ACCORDING to the ISPR, 121 out of 130 (93pc) people convicted by military courts ‘admitted’ to their involvement in terrorism. In the absence of adequate safeguards and independent review mechanisms in military proceedings, this high ‘confession’ rate raises serious questions about their voluntariness, and even concerns about torture and other ill treatment.

One fundamental principle of a fair trial is the right against self-incrimination: people accused of a crime cannot be compelled to testify against themselves. Where people still choose to admit to criminal conduct, the law mandates that great care must be taken to ensure they do so voluntarily, free from any coercion, torture or ill treatment. The absolute right to be free from torture and other ill treatment under any circumstances is affirmed in a number of international human rights instruments, including two treaties to which Pakistan is a party: the International Covenant on Civil and Political Rights and the Convention against Torture. Article 15 of CAT and Article 14 of the Constitution expressly prohibit statements made under duress to be used as evidence.

Pakistan’s criminal justice system has a number of safeguards to prevent this. For example, suspects have to be presented before a magistrate as soon as possible after arrest, and the law prohibits ‘police remand’ (custody for interrogation purposes) for prolonged periods. In addition, those in custody have the right to meet lawyers, family and human rights organisations, which helps to ensure they are humanely treated. The law also makes provision for detainees to raise allegations of torture and ill treatment before courts and other independent redress mechanisms.


Pakistan’s terrorism victims deserve truth and justice.


Following the adoption of the 21st Amend­ment, however, none of these safeguards have been retained for people tried by military courts for involvement in terrorism-related offences. Unsurprisingly, family members of some of those convicted by military courts petitioned the Supreme Court, challenging, among other things, the lawfulness and voluntariness of the convicts’ confessions. A few weeks ago, however, the court dismissed all petitions without considering the allegations in any detail. It reiterated the limitations of its review jurisdiction, and noted that since the confessions were recorded by a magistrate and were not retracted, they stood ‘proved’.

The court’s treatment of questions regarding the veracity and voluntariness of confessions in military trials is markedly different from regular criminal cases. Pakistani law and jurisprudence spanning decades clarify that, in recording confessions, the magistrate has to observe a number of mandatory precautions to ensure they are voluntary. The court has also held that a confession would have no legal or evidentiary worth if these directions were not followed.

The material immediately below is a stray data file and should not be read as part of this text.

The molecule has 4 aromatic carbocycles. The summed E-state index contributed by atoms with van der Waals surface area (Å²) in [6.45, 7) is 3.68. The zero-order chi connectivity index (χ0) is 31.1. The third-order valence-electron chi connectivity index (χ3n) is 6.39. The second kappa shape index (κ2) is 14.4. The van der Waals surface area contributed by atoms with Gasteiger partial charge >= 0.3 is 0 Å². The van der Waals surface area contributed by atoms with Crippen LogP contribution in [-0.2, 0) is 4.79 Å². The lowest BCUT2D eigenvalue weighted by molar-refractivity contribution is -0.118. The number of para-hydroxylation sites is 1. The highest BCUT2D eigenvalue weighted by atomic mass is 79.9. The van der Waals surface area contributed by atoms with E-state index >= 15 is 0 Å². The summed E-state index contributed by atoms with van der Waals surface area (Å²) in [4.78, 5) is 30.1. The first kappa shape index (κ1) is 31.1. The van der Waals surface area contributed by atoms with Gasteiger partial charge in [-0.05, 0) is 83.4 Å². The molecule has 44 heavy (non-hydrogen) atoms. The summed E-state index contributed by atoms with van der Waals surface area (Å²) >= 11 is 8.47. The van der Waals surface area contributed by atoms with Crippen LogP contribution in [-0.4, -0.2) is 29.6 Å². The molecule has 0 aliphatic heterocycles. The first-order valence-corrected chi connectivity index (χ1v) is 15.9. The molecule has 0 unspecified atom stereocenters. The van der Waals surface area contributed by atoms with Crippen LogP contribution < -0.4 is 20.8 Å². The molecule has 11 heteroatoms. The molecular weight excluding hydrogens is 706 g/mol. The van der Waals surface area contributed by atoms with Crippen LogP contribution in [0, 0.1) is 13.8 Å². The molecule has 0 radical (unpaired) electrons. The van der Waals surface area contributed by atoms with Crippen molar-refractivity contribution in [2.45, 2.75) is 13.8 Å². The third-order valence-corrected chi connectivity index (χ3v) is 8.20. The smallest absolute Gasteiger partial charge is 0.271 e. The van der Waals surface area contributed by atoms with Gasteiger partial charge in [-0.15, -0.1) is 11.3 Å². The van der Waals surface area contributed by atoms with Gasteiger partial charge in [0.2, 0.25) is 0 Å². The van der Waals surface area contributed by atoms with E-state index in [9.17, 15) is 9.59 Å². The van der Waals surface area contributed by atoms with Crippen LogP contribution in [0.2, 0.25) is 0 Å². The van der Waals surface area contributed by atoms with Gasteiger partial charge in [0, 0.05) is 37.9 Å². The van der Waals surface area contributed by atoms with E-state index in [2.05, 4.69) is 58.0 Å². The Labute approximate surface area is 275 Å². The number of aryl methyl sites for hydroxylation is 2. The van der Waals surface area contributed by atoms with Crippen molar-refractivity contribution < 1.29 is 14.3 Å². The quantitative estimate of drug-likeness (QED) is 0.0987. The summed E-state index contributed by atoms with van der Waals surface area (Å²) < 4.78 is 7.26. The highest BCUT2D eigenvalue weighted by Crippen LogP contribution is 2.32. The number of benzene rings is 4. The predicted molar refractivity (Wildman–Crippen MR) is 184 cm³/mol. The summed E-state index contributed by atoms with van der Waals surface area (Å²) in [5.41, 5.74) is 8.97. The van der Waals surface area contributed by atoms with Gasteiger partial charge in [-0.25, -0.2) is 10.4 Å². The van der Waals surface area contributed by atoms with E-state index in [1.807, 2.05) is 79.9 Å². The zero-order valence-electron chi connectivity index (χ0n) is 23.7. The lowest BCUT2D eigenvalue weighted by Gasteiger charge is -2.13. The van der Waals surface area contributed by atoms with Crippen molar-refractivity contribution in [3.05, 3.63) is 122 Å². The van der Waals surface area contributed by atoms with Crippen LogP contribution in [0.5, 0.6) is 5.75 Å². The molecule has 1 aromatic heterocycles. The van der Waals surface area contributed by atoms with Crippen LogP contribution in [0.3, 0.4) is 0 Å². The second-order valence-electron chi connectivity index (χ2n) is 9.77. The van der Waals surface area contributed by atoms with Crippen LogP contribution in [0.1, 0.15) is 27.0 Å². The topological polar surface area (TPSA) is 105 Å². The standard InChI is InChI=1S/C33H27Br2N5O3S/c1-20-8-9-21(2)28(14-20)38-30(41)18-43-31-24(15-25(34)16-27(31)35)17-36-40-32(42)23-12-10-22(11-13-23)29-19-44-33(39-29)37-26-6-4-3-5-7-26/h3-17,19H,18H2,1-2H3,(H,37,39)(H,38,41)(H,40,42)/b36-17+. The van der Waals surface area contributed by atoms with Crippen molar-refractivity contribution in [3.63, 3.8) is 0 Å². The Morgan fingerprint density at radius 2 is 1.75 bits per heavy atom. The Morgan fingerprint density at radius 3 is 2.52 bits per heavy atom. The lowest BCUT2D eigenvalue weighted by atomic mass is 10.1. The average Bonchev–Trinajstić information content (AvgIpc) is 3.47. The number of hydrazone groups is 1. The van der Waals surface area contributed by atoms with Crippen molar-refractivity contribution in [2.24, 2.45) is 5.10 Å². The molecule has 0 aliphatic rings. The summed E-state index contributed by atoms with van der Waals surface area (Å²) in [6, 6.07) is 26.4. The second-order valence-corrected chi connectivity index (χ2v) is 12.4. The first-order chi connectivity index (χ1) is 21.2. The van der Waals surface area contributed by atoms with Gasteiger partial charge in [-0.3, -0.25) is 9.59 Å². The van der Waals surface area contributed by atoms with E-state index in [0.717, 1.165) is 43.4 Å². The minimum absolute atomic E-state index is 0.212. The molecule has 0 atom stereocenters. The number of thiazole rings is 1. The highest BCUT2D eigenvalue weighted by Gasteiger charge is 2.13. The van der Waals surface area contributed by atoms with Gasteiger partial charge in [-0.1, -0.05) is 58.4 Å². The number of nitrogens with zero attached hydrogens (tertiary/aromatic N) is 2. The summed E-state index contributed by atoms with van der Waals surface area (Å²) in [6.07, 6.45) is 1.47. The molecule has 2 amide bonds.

Courts have affirmed, for example, that confessional statements recorded “after long detention in police custody are viewed with a great deal of suspicion”, and in some cases have discarded judicial confessions made as little as three days after an arrest. Magistrates are also required to provide suspects the guarantee that even if they decide not to ‘confess’, they would be sent to judicial remand and “at no occasion shall be handed over to any police official … because such careless dispensation would considerably diminish the voluntary nature of the confession made by the accused”.

Procedures of ‘military justice’ make a mockery of these safeguards. Suspects remain in military custody at all times, even after the magistrate records their ‘confessions’. They also have no access to the outside world, further compounding their vulnerability not only to torture and ill treatment, but also to other forms of external pressure and coercion. And, reportedly, some suspects were secretly detained by military authorities as far back as 2010, kept in internment centres in Fata for many years before their military trials. Under such circumstances, suspects’ ‘confessions’ before military courts raise serious questions about their legitimacy.

Reports of the US authorities’ treatment of Guantanamo Bay detainees were widely covered and condemned in Pakistan, including by parliamentarians who signed off on the 21st Amendment and the media who celebrated the creation of military courts. Pakistan now has similar facilities full of hundreds of terrorism suspects. Some of them are being tried in secret proceedings by military courts years after their arrest and executed after grossly unfair trials, based on ‘confessions’ made under circumstances that cast severe doubt on their voluntariness. The elicitation and use of such ‘confessions’ are not just a violation of suspects’ rights, they also call into question the verdict of guilt delivered by military courts.

There is no justice in such convictions. The thousands of victims of terrorism in Pakistan deserve better — they deserve truth and justice, which is only possible if the guilt of perpetrators is determined in trials that meet the basic standards of fairness.

The writer is a legal adviser for the International Commission of Jurists.

reema.omer@icj.org

Twitter: @reema_omer

Published in Dawn November 13th, 2016

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